Cytokinesis in Gram-negative bacteria is mediated by a multiprotein machine (the divisome) that invaginates and remodels the inner membrane, peptidoglycan and outer membrane. Understanding the order of divisome assembly would inform models of the interactions among its components and their respective functions. We leveraged the ability to isolate synchronous populations of Caulobacter crescentus cells to investigate assembly of the divisome and place the arrival of each component into functional context. Additionally, we investigated the genetic dependence of localization among divisome proteins and the cell cycle regulation of their transcript and protein levels to gain insight into the control mechanisms underlying their assembly. Our results revealed a picture of divisome assembly with unprecedented temporal resolution. Specifically, we observed (i) initial establishment of the division site, (ii) recruitment of early FtsZ-binding proteins, (iii) arrival of proteins involved in peptidoglycan remodelling, (iv) arrival of FtsA, (v) assembly of core divisome components, (vi) initiation of envelope invagination, (vii) recruitment of polar markers and cytoplasmic compartmentalization and (viii) cell separation. Our analysis revealed differences in divisome assembly among Caulobacter and other bacteria that establish a framework for identifying aspects of bacterial cytokinesis that are widely conserved from those that are more variable.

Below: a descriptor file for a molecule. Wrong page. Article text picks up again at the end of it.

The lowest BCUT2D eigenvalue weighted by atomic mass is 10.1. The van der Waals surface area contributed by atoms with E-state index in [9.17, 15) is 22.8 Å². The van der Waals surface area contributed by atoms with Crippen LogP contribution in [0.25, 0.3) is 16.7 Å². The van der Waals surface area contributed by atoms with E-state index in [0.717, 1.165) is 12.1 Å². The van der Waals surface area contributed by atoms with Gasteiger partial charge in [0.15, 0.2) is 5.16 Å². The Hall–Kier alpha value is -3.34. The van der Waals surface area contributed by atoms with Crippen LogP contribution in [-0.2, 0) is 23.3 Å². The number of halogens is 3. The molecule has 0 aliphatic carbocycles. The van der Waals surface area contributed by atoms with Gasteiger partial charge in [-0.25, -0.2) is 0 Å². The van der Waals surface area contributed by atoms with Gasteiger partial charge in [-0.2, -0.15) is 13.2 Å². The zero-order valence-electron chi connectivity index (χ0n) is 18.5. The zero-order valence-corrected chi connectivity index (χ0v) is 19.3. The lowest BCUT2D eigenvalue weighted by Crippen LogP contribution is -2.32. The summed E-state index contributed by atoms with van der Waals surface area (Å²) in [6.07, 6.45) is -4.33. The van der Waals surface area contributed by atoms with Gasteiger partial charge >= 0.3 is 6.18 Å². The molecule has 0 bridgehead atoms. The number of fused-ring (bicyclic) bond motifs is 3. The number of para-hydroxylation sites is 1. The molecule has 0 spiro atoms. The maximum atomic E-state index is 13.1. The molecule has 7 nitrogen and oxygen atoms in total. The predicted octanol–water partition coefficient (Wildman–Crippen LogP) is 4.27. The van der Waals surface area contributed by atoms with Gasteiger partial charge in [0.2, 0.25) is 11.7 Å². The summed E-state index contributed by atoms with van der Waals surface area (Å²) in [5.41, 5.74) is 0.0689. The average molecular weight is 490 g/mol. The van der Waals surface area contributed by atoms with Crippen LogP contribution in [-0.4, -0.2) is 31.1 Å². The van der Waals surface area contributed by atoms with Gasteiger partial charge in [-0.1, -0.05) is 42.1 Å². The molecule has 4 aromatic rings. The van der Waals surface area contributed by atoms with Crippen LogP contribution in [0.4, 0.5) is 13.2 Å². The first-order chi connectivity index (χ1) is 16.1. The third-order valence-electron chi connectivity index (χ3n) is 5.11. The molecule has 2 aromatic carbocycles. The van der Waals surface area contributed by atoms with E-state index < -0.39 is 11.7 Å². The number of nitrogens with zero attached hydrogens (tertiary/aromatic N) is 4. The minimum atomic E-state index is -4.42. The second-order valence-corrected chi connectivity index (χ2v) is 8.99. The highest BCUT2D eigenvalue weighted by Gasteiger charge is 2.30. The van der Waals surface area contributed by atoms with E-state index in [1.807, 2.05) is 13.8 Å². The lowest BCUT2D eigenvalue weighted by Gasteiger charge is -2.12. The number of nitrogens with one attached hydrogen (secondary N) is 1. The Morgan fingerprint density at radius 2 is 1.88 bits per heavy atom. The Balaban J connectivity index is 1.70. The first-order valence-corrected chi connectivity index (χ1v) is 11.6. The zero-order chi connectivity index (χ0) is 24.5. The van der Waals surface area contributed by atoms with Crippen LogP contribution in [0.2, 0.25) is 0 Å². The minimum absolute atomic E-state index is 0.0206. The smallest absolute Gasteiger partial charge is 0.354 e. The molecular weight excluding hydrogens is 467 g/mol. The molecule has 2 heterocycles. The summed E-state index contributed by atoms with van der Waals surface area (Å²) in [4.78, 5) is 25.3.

ASJC Scopus subject areas
- Molecular Biology